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Love the place that hates you

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dì mìng hǎi xīn 地命海心

Chinese drivers of Japanese cars had trouble on the road during 2012 anti-Japan protests. (Source: Weibo)

To support the government against one's own best interests; to harm oneself in the name of patriotism. Short for "fated to eat ditch oil, worried about Zhongnanhai" (chī dìgōu yóu de mìng, cāo Zhōngnánhǎi de xīn 吃地沟油的命,操中南海的心).

Those fated to eat ditch oil—cooking oil "recycled" from leftover food—are average Chinese citizens, who are neither wealthy nor powerful enough to escape the consequences of lax regulation and poor governance. It doesn't make sense for them to be concerned about Zhongnanhai, the Beijing headquarters of the Chinese Communist Party and the State Council. But those who "love the place that hates them" take it upon themselves to show their devotion to the Party and the state, even when they hurt themselves in the process.

This saying arose from the anti-Japan protests of 2012, after the Japanese government announced its plan to purchase the Diaoyu Islands. Some protesters attacked "Japanese" businesses and flipped Japanese cars, even when their owners were Chinese. A second part to the saying goes, "Angered by the Japanese, smashing the cars of the Chinese" (shēng Rìběnrén de qì, zá Zhōngguórén de chē 生日本人的气,砸中国人的车). Thus a ditch oil diet is destined for those who harm their peers as they "protect" the country.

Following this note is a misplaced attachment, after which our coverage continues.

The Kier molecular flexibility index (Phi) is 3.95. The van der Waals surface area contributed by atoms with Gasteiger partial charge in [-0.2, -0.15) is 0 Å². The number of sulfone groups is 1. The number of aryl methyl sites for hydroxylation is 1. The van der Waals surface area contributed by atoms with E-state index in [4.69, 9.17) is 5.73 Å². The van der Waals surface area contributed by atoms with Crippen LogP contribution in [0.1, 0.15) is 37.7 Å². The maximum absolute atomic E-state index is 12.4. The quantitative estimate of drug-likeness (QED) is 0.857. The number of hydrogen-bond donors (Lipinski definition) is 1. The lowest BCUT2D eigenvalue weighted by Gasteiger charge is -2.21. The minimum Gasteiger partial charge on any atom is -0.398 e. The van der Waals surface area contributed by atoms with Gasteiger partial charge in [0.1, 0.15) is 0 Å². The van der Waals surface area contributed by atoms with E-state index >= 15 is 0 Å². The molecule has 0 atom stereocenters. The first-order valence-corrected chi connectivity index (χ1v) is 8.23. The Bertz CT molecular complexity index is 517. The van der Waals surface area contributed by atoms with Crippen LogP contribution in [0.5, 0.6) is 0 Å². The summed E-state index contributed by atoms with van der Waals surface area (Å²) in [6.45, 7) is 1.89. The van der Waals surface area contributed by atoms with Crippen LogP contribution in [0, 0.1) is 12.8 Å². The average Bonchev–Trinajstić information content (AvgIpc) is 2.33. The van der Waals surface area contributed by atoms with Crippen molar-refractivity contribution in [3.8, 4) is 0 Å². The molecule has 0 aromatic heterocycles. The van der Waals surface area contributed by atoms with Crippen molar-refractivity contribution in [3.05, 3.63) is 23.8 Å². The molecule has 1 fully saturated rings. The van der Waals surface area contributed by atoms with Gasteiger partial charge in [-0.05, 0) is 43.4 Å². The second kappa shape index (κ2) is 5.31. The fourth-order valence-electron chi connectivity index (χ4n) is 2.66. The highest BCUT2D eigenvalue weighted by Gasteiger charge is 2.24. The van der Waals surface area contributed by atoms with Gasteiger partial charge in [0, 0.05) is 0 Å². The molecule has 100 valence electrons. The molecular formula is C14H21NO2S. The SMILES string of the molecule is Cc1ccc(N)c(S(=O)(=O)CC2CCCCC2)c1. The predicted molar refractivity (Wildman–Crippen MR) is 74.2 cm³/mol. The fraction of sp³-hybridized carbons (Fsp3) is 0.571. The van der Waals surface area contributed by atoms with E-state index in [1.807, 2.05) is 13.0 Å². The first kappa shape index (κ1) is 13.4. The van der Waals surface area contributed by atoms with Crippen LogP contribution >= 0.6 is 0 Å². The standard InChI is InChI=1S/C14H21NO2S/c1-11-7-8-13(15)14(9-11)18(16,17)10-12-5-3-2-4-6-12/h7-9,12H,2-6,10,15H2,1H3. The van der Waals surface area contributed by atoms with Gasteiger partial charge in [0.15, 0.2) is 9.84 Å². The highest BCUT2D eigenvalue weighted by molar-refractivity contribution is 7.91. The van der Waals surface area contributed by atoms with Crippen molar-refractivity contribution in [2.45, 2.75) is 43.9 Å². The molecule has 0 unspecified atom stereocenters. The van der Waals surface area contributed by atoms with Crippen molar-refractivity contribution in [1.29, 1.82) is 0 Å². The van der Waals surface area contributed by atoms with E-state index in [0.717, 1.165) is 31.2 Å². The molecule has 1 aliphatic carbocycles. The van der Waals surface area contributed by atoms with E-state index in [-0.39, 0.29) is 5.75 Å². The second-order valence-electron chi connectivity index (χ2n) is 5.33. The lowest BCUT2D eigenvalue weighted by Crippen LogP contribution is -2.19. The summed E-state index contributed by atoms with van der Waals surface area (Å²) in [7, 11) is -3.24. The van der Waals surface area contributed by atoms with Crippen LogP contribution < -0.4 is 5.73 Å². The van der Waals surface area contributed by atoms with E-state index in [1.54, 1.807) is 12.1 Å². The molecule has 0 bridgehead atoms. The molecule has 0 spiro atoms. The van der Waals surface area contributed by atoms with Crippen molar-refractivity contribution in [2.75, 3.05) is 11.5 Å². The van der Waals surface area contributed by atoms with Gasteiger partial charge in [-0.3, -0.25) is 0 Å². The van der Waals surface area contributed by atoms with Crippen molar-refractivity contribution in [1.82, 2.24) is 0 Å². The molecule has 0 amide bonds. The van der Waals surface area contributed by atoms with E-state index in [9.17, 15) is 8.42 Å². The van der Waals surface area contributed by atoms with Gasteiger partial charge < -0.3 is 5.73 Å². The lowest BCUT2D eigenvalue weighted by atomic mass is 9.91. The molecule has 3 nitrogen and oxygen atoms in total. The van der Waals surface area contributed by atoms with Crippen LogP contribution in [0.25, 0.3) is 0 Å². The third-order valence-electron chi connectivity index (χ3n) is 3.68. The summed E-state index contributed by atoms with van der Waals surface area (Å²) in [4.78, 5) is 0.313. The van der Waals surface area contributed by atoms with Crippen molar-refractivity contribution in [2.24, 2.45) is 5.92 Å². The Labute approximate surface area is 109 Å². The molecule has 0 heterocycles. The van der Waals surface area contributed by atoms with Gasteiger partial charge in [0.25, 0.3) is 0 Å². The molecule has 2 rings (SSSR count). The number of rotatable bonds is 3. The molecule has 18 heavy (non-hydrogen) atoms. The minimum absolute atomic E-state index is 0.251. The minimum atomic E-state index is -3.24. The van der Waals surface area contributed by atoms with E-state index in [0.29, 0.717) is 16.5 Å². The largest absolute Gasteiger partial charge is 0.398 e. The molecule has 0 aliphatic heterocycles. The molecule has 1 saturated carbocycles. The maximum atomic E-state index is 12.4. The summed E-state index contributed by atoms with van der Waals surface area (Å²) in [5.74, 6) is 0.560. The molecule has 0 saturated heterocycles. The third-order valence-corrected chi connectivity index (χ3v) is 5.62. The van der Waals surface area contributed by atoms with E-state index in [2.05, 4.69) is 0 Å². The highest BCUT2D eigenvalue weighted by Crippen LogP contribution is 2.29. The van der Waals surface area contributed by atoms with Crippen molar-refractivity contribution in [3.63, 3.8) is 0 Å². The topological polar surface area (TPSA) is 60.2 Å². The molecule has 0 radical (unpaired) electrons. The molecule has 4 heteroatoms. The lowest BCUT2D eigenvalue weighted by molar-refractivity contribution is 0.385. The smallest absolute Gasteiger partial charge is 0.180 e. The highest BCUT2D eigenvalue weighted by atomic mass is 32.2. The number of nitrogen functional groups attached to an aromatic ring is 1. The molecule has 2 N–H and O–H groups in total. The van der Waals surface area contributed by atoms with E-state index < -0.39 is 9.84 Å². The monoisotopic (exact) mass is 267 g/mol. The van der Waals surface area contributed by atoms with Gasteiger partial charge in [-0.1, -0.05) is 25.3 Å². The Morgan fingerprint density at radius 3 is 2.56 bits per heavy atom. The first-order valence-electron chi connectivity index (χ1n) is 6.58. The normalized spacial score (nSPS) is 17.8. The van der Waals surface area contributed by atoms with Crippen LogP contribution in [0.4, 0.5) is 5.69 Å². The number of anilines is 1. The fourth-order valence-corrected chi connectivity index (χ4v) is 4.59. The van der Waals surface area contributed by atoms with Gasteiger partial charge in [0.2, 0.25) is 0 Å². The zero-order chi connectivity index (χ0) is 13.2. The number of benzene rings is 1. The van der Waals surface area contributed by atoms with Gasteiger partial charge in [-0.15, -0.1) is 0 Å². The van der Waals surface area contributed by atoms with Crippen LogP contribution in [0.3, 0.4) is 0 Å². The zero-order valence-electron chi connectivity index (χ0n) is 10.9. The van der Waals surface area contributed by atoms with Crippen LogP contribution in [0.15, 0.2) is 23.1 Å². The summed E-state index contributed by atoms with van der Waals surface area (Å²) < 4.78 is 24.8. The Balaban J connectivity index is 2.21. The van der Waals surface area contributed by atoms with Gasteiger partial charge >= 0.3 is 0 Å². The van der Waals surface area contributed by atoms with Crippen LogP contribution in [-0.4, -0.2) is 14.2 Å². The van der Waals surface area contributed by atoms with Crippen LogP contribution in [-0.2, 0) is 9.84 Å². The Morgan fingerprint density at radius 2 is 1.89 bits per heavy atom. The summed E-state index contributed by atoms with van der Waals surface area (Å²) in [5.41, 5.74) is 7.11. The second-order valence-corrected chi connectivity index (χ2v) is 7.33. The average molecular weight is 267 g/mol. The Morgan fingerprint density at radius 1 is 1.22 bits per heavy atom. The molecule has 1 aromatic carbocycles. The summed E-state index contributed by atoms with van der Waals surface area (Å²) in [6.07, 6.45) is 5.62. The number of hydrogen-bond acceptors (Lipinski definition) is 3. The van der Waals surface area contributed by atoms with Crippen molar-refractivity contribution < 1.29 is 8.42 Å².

"Love the place that hates you" is sometimes translated as "diaos with a chairman heart," playing on "loser" (diǎosī 屌丝).

@_echoliao: Every day I check Weibo and find that love the place that hates you feeling. I've lost hope for this world. (April 18, 2016)


See also patriotraitor and shit youth.